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Best time of year to buy a house

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House hunting and want to know when the best time of year to buy a house is?

Timing your purchase is critical, as depending on the season, you could be bidding against innumerable hordes, attending scores of listings or be scraping the barrel, with hardly any homes to view.

Buying a home: Understanding selling seasons

best time of year to buy a house

There are distinct selling seasons in which the volume of homes for sale and clearance rates vary significantly. Tradition dictates that spring is when people put their homes on the market, and there is also a well documented uptick in listings in summer, but the reality of buying a home is a little more complicated.

Firstly you need to understand that every state, property market and suburb is unique, and has its own set of  conditions. If you are looking at buying in an area with high investor activity - like a mining town or an area experiencing a tourism boom - there may be no clear selling season at all. Individual sellers also have different motivations as to why they choose a particular season or time of year to transact.

"If you are looking at buying in an area with high investor activity - like a mining town or an area experiencing a tourism boom - there may be no clear selling season at all."

So when is the best time to buy a house? If you are buying your first home you may be surprised to know that the seasons play a part.

Read more: Do school catchment areas affect local property prices?

Buying a house in Spring

Conventional wisdom says if you put your home on the market in spring it will sell at a higher price. So, evidently, this is what people tend to do - even though our data shows that it isn’t actually the optimal time to sell a house.  

From a buyer's perspective there is a clear spike in listings in spring as people emerge from winter and spruce up their homes for market. This is great as you have a ton of properties to view, but the flipside of the coin is you will have more competition for properties - which drives up the final sale price. As a result, buyers need to be prepared to pay more in spring.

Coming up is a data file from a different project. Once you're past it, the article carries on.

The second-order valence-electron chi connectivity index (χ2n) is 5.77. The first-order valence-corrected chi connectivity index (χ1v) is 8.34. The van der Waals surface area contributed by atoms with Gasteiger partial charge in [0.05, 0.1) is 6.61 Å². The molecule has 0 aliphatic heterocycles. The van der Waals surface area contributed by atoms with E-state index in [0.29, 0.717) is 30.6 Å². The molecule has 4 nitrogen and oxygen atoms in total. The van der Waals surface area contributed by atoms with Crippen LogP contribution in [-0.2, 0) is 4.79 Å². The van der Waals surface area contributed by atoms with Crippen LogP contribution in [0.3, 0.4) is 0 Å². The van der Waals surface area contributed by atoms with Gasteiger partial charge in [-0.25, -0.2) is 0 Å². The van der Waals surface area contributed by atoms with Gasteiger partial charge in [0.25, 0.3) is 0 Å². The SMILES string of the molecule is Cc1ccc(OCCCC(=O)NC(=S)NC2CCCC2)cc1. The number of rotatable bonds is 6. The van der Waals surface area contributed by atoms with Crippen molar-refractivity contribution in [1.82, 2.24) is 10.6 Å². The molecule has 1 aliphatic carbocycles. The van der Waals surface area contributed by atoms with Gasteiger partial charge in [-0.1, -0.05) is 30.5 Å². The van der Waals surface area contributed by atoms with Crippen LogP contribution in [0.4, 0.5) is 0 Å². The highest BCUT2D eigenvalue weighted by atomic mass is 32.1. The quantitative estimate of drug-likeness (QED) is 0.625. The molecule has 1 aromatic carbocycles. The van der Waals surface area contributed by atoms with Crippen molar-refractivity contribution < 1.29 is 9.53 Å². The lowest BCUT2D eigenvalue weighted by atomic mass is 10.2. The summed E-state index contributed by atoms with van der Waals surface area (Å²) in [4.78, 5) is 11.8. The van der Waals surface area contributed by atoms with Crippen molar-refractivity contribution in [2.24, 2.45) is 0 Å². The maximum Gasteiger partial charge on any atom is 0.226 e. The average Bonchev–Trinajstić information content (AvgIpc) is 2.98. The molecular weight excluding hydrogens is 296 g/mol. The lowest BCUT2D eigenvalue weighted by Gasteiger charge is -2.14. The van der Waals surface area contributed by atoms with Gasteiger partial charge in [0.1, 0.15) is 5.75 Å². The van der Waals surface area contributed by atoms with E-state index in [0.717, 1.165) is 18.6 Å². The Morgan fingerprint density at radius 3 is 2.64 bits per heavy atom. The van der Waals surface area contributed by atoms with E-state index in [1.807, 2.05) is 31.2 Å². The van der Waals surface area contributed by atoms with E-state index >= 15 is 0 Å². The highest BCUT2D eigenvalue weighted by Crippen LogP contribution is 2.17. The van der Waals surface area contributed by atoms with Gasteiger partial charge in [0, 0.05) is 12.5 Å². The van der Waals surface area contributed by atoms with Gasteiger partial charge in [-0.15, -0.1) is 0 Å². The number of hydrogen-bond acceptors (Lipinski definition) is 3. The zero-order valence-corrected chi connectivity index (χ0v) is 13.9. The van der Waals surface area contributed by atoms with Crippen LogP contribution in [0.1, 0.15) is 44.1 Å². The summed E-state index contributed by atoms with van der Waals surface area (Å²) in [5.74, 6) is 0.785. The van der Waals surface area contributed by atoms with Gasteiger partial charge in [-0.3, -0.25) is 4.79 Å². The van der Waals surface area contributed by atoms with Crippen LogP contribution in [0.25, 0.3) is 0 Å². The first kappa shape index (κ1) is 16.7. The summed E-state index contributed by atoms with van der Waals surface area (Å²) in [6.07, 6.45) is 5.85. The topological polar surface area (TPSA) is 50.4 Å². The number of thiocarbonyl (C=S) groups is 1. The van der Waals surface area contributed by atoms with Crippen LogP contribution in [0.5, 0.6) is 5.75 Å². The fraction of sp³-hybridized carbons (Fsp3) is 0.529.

Buying a house in Summer

You can also make a case for buying in summer - especially the window before Christmas. This is when sellers are keen to offload their properties before the New Year, so they can get on with their lives. Sellers with children could also want to sell before the school holidays end - in late January, so you could strike a deal then.

Like spring, there are more properties for sale - meaning, there is a better chance you'll find your perfect home during summer. However, you're also more likely to be paying a little more. You need be careful not to get too seduced by the warm weather, sparkling pool and idyllic garden - and pay over the odds.

buying a house in summer

Read more: 10 steps to buying a house in Australia

Buying a house in Autumn

Our data highlighted the significant opportunity that autumn presents for sellers - but what about for buyers? Based on market data, autumn is actually the most popular time to buy and sell a property. Why? People tend to make decisions during the Christmas period, and the time lag of a property sale ends up in autumn.

"Based on market data, autumn is actually the most popular time to buy and sell a property."

As a buyer, there tends to be fewer houses for sale in autumn, but there will also be less active buyers - so competition at auctions will not be as intense, and prices may be a little softer during this time of year.